Other systems such as new digital systems often use Bit Error Rate (BER) to measure quality. This measurement counts the number of bits in error when recovered by the receiver. 10-4 BER is a common minimum value used for usable sensitivity and means that one bit of 104 or 1 in 10,000 is recovered in error.

No matter which method is used to measure usable sensitivity, in the invention the usable sensitivity is considered to be a measurable level in dBm that represents an RF power level required for the receiver to recover a signal. Depending upon the communication method in use, e.g., FM, AM, or digital systems such as FSK or QPSK, there is a fixed relationship between the RF carrier level and the level of noise being seen by the receiver. For narrowband FM signals the relationship between 12 dB SINAD and the RF Carrier to Noise ratio ("C/N ratio") is 7 dB.

Once the susceptibility of each receiver is determined (200), the system determines the most susceptible receiver to interference at each transmitter (210). For example, for a system with victim transmitter TX1 and receivers RX1 . . . RX.sub.β, the most susceptible receiver SminatT1 to interference at TX1 is determined as follows:

SminatT1 =min(SR1,T1 . . . SRβ,T1).

The receiver with the lowest numerical susceptibility, i.e., SminatT1 is that which requires the least amount of power to cause interference, and is therefore the receiver most susceptible to interference. This step is repeated for each transmitter.

Having determined the most susceptible receiver at each transmitter (210), the system considers each transmitter separately as a victim transmitter and determines the highest order intermodulation product due to interference between the victim transmitter and each other individual transmitter that could cause interference at the most susceptible receiver for the victim transmitter. This determination limits the number of intermodulation product calculations required, in contrast to prior art systems, which calculated all intermodulation products.

The system preferably groups the intermodulation products in order of power level. Generally speaking, the power level of intermodulation products drops with total order of the intermodulation product as shown below:

PINTatTX (M,N)>PINTatTX (O,Q)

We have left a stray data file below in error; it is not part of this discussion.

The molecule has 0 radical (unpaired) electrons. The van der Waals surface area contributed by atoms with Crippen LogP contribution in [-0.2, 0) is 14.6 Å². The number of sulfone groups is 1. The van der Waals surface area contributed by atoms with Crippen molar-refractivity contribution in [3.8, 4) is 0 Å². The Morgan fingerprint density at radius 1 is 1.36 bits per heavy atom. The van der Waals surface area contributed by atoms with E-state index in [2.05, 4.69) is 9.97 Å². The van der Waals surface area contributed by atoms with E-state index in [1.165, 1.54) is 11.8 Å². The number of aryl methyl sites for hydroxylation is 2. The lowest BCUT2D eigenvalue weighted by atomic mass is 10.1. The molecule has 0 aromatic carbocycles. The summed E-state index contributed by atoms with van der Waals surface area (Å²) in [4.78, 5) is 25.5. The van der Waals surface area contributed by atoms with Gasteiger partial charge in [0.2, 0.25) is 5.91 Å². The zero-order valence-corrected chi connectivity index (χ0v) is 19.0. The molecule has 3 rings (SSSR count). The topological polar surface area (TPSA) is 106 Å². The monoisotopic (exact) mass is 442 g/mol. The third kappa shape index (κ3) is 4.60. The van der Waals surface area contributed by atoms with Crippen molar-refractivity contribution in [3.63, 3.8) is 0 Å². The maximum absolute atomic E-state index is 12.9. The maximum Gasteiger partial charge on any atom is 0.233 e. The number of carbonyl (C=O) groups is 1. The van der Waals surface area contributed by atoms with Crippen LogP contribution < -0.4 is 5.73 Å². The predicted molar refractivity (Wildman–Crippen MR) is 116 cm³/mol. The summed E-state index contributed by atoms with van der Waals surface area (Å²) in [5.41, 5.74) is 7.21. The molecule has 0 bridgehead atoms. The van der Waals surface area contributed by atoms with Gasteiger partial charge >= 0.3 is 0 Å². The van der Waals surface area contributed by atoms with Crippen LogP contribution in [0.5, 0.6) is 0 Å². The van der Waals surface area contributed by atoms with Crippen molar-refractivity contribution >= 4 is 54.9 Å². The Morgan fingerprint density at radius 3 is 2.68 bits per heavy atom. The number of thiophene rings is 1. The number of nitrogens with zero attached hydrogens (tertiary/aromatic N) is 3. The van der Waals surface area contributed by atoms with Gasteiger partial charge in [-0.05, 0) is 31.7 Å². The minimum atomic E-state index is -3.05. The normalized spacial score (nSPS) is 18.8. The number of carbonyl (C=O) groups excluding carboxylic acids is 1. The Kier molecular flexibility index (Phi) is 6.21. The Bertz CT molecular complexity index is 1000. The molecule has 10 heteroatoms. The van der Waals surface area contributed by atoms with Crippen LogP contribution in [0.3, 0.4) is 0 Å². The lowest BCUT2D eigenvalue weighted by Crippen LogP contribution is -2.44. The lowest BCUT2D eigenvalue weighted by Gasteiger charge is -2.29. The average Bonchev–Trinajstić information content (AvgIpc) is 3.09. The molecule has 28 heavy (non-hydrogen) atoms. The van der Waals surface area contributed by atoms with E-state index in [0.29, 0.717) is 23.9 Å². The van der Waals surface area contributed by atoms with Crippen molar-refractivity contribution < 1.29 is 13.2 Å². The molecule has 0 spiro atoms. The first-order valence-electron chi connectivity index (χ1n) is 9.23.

if M+N<O+Q

where M+N and O+Q are the total orders of different intermodulation products. In the preferred process for ordering the intermodulation products discussed below, higher order intermodulation products are assumed to have lower power levels. It is foreseen that other processes may be used to order the intermodulation products by power level.

The system separately considers each transmitter as a victim transmitter and determines the power level of the intermodulation products generated due to interference with each other transmitter (individually, i.e., one at a time) (220). These power levels for other transmitter-victim transmitter pairs correspond to the amount of power of the intermodulation products that actually leaves the victim transmitter. The process is started with lowest order intermodulation products, i.e., 2nd order, and then the order is increased. For a transmitter TX2 interfering with a victim transmitter TX1, the interference power PINTatT1 at TX1 is calculated as follows:

PINTatT1 =LT2,T1 +ConversionLoss(Order)

where LT2,T1 is the leakage power between transmitter TX2 and victim transmitter TX1, ConversionLoss is a lookup table unique to the victim transmitter (defined in component database discussed above, and described in further detail below), and Order is the order of the intermodulation product. LT2,T1 is determined using the following equation, which has been previously described:

LT2,T1 =PT2 -CT2,T1

where PT2 is the power of TX2 and CT2,T1 is the coupling loss from TX2 to TX1 at FT2.

An output filter is not used in calculating PINTatT1, unlike in prior systems, since the frequency of the possible interference is not known at this time. Only the order is known.

As an example of this step of the process, assume that TX1 is the victim transmitter and that transmitter TX2 is leaking power into TX1. The power that reaches TX1 from TX2 is the leakage power, LT1,T2 for TX2. To calculate the power level of an intermodulation product caused by TX2 leaking into TX1, the leakage power LT1,T2 is found using the equation above. The conversion loss for TX1 is stored as a "curve" in the components database. A sample conversion loss table for TX1 is shown below:

______________________________________Order ofIntermodulation          Conversion Lossproduct        (dBm)______________________________________2              -73              -104              -205              -306              -407              -508              -509              -6010             -6011             -60______________________________________

Thus, assuming that the intermodulation product under consideration is of order 5, and that the leakage power LT1,T2 is -40 dBm, the power level of this intermodulation product is: ##EQU2##